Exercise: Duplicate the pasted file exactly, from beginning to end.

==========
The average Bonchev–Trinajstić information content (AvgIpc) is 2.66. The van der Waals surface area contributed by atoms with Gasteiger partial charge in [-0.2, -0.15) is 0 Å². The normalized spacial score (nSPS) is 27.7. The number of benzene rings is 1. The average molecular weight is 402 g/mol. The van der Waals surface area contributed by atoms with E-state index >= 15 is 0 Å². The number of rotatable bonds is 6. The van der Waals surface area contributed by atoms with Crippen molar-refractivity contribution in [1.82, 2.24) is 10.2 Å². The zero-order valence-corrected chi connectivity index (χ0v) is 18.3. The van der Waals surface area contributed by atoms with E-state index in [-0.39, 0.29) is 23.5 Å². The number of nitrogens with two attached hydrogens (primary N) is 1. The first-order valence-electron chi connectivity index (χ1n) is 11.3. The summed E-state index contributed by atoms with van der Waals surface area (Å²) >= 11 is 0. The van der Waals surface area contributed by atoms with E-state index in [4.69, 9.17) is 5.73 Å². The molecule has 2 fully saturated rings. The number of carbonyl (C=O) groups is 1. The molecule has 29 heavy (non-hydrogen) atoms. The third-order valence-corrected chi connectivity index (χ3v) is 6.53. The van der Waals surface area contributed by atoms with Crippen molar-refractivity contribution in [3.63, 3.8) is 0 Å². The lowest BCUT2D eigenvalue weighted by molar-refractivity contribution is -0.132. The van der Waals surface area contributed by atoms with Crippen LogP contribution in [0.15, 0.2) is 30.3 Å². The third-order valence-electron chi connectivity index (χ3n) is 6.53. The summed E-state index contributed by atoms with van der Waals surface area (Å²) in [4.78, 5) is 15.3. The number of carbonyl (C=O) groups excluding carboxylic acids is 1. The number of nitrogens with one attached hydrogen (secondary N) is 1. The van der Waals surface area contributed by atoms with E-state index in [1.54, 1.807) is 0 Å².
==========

The average Bonchev–Trinajstić information content (AvgIpc) is 2.66. The van der Waals surface area contributed by atoms with Gasteiger partial charge in [-0.2, -0.15) is 0 Å². The normalized spacial score (nSPS) is 27.7. The number of benzene rings is 1. The average molecular weight is 402 g/mol. The van der Waals surface area contributed by atoms with E-state index >= 15 is 0 Å². The number of rotatable bonds is 6. The van der Waals surface area contributed by atoms with Crippen molar-refractivity contribution in [1.82, 2.24) is 10.2 Å². The zero-order valence-corrected chi connectivity index (χ0v) is 18.3. The van der Waals surface area contributed by atoms with E-state index in [-0.39, 0.29) is 23.5 Å². The number of nitrogens with two attached hydrogens (primary N) is 1. The first-order valence-electron chi connectivity index (χ1n) is 11.3. The summed E-state index contributed by atoms with van der Waals surface area (Å²) >= 11 is 0. The van der Waals surface area contributed by atoms with E-state index in [4.69, 9.17) is 5.73 Å². The molecule has 2 fully saturated rings. The number of carbonyl (C=O) groups is 1. The molecule has 29 heavy (non-hydrogen) atoms. The third-order valence-corrected chi connectivity index (χ3v) is 6.53. The van der Waals surface area contributed by atoms with Crippen molar-refractivity contribution in [3.63, 3.8) is 0 Å². The lowest BCUT2D eigenvalue weighted by molar-refractivity contribution is -0.132. The van der Waals surface area contributed by atoms with Crippen LogP contribution in [0.15, 0.2) is 30.3 Å². The third-order valence-electron chi connectivity index (χ3n) is 6.53. The summed E-state index contributed by atoms with van der Waals surface area (Å²) in [4.78, 5) is 15.3. The number of carbonyl (C=O) groups excluding carboxylic acids is 1. The number of nitrogens with one attached hydrogen (secondary N) is 1. The van der Waals surface area contributed by atoms with E-state index in [1.54, 1.807) is 0 Å².